Teaching Teenagers

As a teenager myself, I can confidently say that teenagers do want to learn. Any assertions otherwise can only have been made by adults too out of touch with young adults to understand them. Teens are learning all the time, but not necessarily what schools are teaching.

The problem is not a lack of desire to learn; it is the manner in which information is presented. People learn best from and with others they can relate to – their peers. Schools should encourage student-run clubs, where teens with common interests can meet.

Students can learn about things that interest them directly from people of their same age. Where a student attends school can make a difference in whether or not they like to learn. People have difficulty learning in settings where they aren’t comfortable socially, or where a curriculum is too easy or too challenging for them.

Parents should send their children to the school that fits their personality and aptitude. Also, learning environments where discussion holds precedence over lecture are more effective with teenagers.

Discussions foster an atmosphere of respectful equality between teacher and student, and allow students to come to their own conclusions based on their own observations.

Teachers also should remember that not everyone thinks and learns the same way. Some people are very visual learners, and can easily interpret a diagram, but have trouble gathering information from text. Others are very verbal learners, and for them it is the opposite. So it will benefit the class as a whole if a teacher appeals to everyone when teaching.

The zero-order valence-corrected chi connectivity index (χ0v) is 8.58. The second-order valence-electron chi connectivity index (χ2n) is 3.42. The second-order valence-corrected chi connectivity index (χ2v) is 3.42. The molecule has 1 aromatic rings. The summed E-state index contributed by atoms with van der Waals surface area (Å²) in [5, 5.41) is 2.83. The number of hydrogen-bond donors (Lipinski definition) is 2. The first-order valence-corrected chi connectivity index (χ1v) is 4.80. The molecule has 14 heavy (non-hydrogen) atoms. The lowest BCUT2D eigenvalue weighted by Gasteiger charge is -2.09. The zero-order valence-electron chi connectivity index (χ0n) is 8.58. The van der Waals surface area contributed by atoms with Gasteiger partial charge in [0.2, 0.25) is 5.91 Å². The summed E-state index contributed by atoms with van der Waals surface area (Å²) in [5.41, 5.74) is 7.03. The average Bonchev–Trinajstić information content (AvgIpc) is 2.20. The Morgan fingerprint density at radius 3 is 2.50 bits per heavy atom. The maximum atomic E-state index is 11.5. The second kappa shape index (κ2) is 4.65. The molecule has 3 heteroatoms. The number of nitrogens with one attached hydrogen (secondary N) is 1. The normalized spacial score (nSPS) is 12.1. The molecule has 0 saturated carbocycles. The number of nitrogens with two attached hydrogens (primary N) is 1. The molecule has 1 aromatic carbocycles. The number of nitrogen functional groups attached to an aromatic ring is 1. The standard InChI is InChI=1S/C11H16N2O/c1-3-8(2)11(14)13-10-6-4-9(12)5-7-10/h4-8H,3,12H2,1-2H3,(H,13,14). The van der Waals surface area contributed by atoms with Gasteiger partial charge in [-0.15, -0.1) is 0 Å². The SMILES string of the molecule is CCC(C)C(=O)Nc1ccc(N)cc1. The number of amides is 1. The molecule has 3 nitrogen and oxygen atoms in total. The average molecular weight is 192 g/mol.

Another way to encourage teenagers to enjoy learning is to answer the timeless question: “Why are we learning this anyway?” Just like adults, teenagers don’t want to waste their time learning things they won’t use in life. If teachers can find ways to show students that taking their class is worthwhile, then kids are more likely to respond positively.

Students would also benefit from being able to customize their schedule more liberally. Why take classes that have nothing to do with your preferred field of study? It would be more practical for people to take classes that pertain to a career path that they find interesting than to take classes just because they are required.

In short, we want to learn. But we want to learn subject matter that interests us, and we want to learn it in a way that we feel comfortable. Instead of griping about how people my age don’t want to learn, adults should change the education system to better provide for today’s youth.